El Charro’s newest tamal is dope.
The new Hola Hemp tamal is made from hemp seeds, a cousin of cannabis.
While hemp and marijuana come from the same species, hemp lacks THC — the chemical in pot that makes you high — and is considered a superfood.
Hemp seeds are 33 percent protein and loaded with minerals and essential omega acids.
“It’s something that is not intimidating, it’s not a drug,” said El Charro chef-owner Carlotta Flores, who created the Hola Hemp tamal recipe. “It’s just a very good product that is good for you.”
Flores came up with the idea for hemp tamales five or six weeks ago almost as a joke with her son, El Charro President Ray Flores. Mother and son, who’ve had health problems over the years, were talking about foods that boost the immune system.
“There is still something about taking care of yourself through food,” she said.
Carlotta Flores suggested incorporating hemp into the tamal recipe, and after testing and retesting the recipe, she hit a perfect combination: hemp, flax and chia seeds, quinoa, olive oil, nopalitos and fresh corn for crunch. The corn also provided the milkiness missing from not using cheese, Flores said.
“The hemp seed has such a nice nutty flavor,” Flores said, and the combination of the ingredients creates a complete protein dish.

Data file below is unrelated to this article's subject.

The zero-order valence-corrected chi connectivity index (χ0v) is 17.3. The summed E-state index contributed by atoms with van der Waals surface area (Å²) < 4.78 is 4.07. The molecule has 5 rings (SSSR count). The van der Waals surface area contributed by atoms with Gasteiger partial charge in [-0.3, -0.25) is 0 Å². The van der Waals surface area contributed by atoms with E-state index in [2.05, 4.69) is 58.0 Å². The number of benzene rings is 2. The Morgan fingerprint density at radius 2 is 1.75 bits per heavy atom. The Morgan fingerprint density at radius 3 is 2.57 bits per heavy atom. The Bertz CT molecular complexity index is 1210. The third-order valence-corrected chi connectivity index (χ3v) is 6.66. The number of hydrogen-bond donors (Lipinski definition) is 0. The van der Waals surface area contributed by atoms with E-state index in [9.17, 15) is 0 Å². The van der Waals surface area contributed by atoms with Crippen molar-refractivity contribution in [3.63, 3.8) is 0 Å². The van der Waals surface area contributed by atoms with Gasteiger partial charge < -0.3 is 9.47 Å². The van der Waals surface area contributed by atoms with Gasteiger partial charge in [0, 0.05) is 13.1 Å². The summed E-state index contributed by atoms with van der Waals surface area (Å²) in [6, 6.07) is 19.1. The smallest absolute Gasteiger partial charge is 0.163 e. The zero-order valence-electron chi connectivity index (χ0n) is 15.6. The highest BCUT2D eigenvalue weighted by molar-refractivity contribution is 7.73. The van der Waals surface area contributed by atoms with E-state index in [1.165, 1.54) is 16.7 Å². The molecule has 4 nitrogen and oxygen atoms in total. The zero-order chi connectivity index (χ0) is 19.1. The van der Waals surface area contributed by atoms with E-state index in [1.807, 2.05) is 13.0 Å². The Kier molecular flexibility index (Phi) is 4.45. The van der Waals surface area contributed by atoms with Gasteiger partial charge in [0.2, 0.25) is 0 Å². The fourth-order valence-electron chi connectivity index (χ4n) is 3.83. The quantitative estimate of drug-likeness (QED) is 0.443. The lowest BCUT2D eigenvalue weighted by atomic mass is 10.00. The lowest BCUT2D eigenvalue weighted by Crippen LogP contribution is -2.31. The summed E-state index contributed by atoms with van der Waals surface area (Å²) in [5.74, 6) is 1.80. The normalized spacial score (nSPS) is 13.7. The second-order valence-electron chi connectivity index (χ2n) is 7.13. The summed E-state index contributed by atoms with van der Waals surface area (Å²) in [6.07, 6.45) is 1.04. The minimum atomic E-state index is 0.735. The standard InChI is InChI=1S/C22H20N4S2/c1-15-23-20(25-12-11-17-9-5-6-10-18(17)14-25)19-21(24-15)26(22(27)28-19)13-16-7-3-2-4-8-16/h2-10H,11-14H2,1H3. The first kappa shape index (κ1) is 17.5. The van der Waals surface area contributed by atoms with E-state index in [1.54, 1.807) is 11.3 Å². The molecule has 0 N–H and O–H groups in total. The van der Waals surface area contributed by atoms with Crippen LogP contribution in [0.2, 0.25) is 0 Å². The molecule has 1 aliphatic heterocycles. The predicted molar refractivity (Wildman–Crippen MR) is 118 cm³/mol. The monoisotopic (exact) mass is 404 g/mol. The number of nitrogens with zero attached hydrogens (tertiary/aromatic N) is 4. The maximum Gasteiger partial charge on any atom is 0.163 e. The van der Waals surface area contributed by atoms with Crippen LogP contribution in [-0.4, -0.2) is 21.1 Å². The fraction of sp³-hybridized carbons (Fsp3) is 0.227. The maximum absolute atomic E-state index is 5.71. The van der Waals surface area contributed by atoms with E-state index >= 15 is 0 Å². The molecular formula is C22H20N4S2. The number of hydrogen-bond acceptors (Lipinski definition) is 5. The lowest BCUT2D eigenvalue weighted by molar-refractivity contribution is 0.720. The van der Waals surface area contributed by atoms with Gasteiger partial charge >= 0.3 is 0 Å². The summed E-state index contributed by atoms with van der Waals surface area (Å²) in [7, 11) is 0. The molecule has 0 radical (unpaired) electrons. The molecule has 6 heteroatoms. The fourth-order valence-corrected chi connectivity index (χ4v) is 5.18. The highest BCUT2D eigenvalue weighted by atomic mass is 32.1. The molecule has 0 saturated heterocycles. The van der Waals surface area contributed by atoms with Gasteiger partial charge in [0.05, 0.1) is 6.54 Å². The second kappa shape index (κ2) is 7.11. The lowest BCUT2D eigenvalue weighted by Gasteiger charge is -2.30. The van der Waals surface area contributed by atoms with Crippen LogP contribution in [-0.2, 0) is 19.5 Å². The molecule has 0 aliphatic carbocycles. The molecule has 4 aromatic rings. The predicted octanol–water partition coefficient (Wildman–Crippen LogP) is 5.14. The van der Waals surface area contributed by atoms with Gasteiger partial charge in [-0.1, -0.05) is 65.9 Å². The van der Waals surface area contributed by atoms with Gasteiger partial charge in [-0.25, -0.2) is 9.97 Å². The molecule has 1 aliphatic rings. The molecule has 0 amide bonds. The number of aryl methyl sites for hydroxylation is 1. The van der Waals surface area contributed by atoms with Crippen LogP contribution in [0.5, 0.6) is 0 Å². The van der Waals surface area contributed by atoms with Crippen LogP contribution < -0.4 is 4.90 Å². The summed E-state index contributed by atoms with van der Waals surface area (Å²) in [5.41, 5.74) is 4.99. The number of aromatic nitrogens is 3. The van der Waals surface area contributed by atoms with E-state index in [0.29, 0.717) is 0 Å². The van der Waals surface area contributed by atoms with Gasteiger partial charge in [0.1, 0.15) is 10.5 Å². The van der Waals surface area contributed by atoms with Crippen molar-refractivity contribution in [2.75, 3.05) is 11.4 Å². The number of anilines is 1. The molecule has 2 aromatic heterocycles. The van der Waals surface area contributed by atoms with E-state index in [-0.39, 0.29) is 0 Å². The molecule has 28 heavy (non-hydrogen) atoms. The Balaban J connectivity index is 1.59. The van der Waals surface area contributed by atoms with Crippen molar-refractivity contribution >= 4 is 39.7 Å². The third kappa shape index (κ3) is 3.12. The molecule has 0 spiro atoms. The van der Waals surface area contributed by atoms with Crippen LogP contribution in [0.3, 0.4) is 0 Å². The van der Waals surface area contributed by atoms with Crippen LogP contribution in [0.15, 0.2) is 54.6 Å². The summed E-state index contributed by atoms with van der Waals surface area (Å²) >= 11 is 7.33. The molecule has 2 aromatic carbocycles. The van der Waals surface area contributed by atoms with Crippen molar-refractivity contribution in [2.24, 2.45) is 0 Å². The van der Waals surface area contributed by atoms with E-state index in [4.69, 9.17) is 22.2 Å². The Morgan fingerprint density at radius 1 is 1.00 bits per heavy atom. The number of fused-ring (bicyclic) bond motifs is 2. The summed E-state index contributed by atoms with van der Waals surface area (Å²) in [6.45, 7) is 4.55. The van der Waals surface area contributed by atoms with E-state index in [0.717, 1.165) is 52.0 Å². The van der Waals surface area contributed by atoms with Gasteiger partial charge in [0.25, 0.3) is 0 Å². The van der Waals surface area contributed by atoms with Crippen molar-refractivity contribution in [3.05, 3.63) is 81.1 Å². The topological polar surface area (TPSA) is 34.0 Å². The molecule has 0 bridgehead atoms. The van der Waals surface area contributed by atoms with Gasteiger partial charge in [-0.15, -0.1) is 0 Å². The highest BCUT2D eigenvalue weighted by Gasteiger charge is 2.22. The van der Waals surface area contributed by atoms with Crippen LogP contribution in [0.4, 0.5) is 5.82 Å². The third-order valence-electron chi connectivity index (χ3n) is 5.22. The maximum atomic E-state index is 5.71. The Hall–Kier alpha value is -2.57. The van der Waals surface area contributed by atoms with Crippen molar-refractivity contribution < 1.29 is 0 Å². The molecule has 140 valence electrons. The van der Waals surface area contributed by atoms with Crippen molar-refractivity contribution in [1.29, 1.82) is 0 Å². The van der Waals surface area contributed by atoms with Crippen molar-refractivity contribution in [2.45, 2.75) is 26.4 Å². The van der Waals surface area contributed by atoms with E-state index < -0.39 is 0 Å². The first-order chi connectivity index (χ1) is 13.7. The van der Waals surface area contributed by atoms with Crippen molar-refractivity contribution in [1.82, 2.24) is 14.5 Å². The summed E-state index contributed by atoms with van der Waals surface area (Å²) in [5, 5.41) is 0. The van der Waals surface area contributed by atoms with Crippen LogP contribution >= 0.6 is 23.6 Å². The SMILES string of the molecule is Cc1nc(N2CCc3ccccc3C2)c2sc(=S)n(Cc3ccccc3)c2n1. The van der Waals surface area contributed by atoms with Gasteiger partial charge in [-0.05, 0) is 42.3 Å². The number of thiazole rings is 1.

The tamal comes with tomatillo salsa verde and fresh cilantro, which adds a subtle spiciness to contrast the earthy sweetness of the vegan, gluten-free tamal.
Hola Hemp tamales are on El Charro’s special Cinco de 95th Summer Menu celebrating the restaurant’s 95th anniversary. Items on the menu, which include a tostada, a torta, and a chimichanga and Sonoran hot dog combo, are $5.95 through Sept. 15 at El Charro’s three Tucson locations, including downtown at 311 N. Court Ave.
Flores also added the tamal to the menu at El Charro’s sister restaurant, Sir Veza’s Taco Garage at the Tucson Mall.
And the Hola Hemp tamales also are being served not far from the White House.
They are on the menu of the newly opened Sir Veza’s in the Baltimore-Washington International Airport, which serves the greater Washington, D.C., area.
“They definitely don’t know what tamales are here,” said Ray Flores, who was in Baltimore last week training the staff there on how to prepare a truncated version of the Sir Veza’s menu.
The Baltimore Sir Veza’s is affiliated with the Tucson restaurants in name only. Flores said he licensed the concept to the airport’s food operators, who also run the concessions at Tucson International Airport — home to a Sir Veza’s and El Charro concept.